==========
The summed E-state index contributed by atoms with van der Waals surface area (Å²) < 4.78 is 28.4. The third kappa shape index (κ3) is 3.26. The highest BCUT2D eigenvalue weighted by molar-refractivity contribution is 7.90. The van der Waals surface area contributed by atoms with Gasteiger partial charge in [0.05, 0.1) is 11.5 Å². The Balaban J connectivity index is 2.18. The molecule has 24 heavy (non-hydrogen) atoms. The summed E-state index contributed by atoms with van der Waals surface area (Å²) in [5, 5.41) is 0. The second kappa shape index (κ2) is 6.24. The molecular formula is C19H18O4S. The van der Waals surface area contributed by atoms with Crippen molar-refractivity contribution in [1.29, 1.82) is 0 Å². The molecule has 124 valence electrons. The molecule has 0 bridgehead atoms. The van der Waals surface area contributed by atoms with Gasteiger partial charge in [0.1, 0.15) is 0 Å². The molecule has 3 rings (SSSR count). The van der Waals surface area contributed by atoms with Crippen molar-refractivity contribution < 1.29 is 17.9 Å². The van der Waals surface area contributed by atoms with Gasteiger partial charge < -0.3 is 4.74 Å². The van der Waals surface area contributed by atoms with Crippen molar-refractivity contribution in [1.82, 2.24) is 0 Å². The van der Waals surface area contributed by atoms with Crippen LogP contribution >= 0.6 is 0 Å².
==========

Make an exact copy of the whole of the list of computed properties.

The summed E-state index contributed by atoms with van der Waals surface area (Å²) < 4.78 is 28.4. The third kappa shape index (κ3) is 3.26. The highest BCUT2D eigenvalue weighted by molar-refractivity contribution is 7.90. The van der Waals surface area contributed by atoms with Gasteiger partial charge in [0.05, 0.1) is 11.5 Å². The Balaban J connectivity index is 2.18. The molecule has 24 heavy (non-hydrogen) atoms. The summed E-state index contributed by atoms with van der Waals surface area (Å²) in [5, 5.41) is 0. The second kappa shape index (κ2) is 6.24. The molecular formula is C19H18O4S. The van der Waals surface area contributed by atoms with Crippen molar-refractivity contribution in [1.29, 1.82) is 0 Å². The molecule has 124 valence electrons. The molecule has 0 bridgehead atoms. The van der Waals surface area contributed by atoms with Gasteiger partial charge in [0.1, 0.15) is 0 Å². The molecule has 3 rings (SSSR count). The van der Waals surface area contributed by atoms with Crippen molar-refractivity contribution < 1.29 is 17.9 Å². The van der Waals surface area contributed by atoms with Gasteiger partial charge < -0.3 is 4.74 Å². The van der Waals surface area contributed by atoms with Crippen molar-refractivity contribution in [1.82, 2.24) is 0 Å². The van der Waals surface area contributed by atoms with Crippen LogP contribution >= 0.6 is 0 Å².